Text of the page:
Watch the above video (1 min 32 seconds) for glimpses of Mencast's FY2012 results briefing and of analysts and fund managers visiting Mencast's new waterfront facility in Penjuru Road.
MENCAST HOLDINGS hosted a group of analysts and fund managers on Tuesday (Mar 12) on a visit to its brand new facility in Penjuru Road -- that's the tip of south-west Singapore.
There, Mencast has clinched the last parcels of waterfront land, which will be the company's launch pad for bigger business.
The 35,466 sq m of built-up area accounts for the majority of the increase in built-up area of Mencast's facilities -- from 7,000 sq m in 2007 to 48,378 sq m last year.
The larger space reflects the big dreams and the sizzling progress of the company since its IPO in 2008.
A few indicators: Assets have gone up 8.6x, while revenue 4.4x and market cap, 3.4x.
Mencast today has a market cap of about S$141 million. It has added S$100 million since IPO.
There is a 'big hairy audacious goal' championed by its energetic and driven executive chairman-cum-CEO Glenndle Sim. Mencast would strive to become a $1 billion company by 2020, he said.
And its earnings target is more than S$50 million by then, compared to the S$13.3 million it earned last year.
How to get to $1 billion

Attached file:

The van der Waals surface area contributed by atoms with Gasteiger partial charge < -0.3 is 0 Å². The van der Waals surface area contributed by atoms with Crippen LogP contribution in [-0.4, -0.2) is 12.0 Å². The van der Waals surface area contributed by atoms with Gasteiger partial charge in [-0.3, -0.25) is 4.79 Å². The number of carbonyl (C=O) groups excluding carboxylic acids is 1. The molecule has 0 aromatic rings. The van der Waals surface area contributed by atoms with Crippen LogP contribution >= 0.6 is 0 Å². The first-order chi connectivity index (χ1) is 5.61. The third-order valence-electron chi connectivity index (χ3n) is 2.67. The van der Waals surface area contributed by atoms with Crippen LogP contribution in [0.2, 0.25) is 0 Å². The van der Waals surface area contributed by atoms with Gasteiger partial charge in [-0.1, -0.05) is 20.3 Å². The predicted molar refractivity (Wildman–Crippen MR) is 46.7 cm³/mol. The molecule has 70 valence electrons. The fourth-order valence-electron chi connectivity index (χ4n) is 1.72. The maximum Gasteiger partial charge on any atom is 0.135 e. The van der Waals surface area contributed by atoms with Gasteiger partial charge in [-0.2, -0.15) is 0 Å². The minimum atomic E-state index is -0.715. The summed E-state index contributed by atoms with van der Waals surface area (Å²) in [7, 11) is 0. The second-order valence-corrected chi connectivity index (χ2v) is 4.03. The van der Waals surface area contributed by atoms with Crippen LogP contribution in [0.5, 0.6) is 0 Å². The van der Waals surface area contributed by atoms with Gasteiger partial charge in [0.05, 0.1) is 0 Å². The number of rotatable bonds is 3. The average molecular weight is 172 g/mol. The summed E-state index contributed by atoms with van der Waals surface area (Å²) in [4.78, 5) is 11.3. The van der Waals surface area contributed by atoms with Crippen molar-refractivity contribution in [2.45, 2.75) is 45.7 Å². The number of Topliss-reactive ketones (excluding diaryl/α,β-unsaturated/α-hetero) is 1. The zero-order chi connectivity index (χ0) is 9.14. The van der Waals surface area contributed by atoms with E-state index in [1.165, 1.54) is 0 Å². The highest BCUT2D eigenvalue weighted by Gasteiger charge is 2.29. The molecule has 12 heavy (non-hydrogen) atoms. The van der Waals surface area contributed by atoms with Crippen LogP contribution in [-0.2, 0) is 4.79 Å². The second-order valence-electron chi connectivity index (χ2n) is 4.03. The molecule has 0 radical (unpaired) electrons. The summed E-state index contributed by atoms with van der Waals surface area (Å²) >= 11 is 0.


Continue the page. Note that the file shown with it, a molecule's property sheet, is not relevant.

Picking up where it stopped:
To understand Mencast's roadmap to $1 billion, one has to understand its business transformation over recent years.
Mencast used to be mainly a sterngear manufacturer which also repaired and maintained sterngear.
It made five M&A deals in pursuit of its vision of becoming a MRO -- maintenance, repair and overhaul -- player in the oil & gas and marine industries.
By no means would those be the last M&A deals: Mencast has identified M&A as one of the ways it will continue to grow by.
The following visual depicts the 3 business segments and the range of services of Mencast currently:
These are not unrelated business segments: on the contrary, their services can be cross-sold to the same customer in an industry rich in opportunities.
The chart below shows the contribution of new business segments to Mencast's revenue in 2011 and 2012.
Getting loans from banks to grow used to be a big challenge, so Mencast turned to the more expensive route -- issuing new shares which translated into relatively high weighted average cost of capital.
Among investors who liked the business fundamentals and growth plan of the company were Temasek Holdings fund, the SME Co-Investment Fund Limited Partnership, which bought 7 million new shares, or a 3.7% stake, for S$3.7 million. (See our earlier story.)
Given the track record it has achieved and its bigger business size, Mencast is confident of raising bank borrowings for any M&A needs in future.
The stock traded recently at 62 cents, or slightly above its RNAV of 54 cents, which comprises 40 cents book value and a revaluation surplus of 14 cents on its properties.
Mencast said if it had excess liquidity, it would be prepared to buy at a premium to RNAV, the premium currently being set at 'a modest' 10%.
Mencast's Powerpoint materials for its FY2012 results briefing can be accessed at the SGX website.
For more on Mencast, read: